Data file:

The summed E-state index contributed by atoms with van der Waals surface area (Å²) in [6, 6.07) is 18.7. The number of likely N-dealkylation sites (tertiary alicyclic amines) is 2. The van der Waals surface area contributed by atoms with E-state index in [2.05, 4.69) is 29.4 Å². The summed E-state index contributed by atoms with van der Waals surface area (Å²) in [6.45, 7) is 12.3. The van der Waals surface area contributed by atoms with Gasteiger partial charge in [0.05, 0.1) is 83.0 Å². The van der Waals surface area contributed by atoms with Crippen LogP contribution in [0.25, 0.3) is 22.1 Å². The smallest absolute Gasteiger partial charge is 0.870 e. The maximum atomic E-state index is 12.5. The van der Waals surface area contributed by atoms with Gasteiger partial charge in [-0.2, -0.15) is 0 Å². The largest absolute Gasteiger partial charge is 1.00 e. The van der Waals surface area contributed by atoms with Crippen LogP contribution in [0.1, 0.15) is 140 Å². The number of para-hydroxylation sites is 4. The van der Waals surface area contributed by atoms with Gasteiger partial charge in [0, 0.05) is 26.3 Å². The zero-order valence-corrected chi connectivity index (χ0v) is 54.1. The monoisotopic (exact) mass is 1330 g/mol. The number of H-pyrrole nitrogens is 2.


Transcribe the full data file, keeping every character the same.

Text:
The summed E-state index contributed by atoms with van der Waals surface area (Å²) in [6, 6.07) is 18.7. The number of likely N-dealkylation sites (tertiary alicyclic amines) is 2. The van der Waals surface area contributed by atoms with E-state index in [2.05, 4.69) is 29.4 Å². The summed E-state index contributed by atoms with van der Waals surface area (Å²) in [6.45, 7) is 12.3. The van der Waals surface area contributed by atoms with Gasteiger partial charge in [0.05, 0.1) is 83.0 Å². The van der Waals surface area contributed by atoms with Crippen LogP contribution in [0.25, 0.3) is 22.1 Å². The smallest absolute Gasteiger partial charge is 0.870 e. The maximum atomic E-state index is 12.5. The van der Waals surface area contributed by atoms with Gasteiger partial charge in [-0.2, -0.15) is 0 Å². The largest absolute Gasteiger partial charge is 1.00 e. The van der Waals surface area contributed by atoms with Crippen LogP contribution in [0.1, 0.15) is 140 Å². The number of para-hydroxylation sites is 4. The van der Waals surface area contributed by atoms with Gasteiger partial charge in [0, 0.05) is 26.3 Å². The zero-order valence-corrected chi connectivity index (χ0v) is 54.1. The monoisotopic (exact) mass is 1330 g/mol. The number of H-pyrrole nitrogens is 2.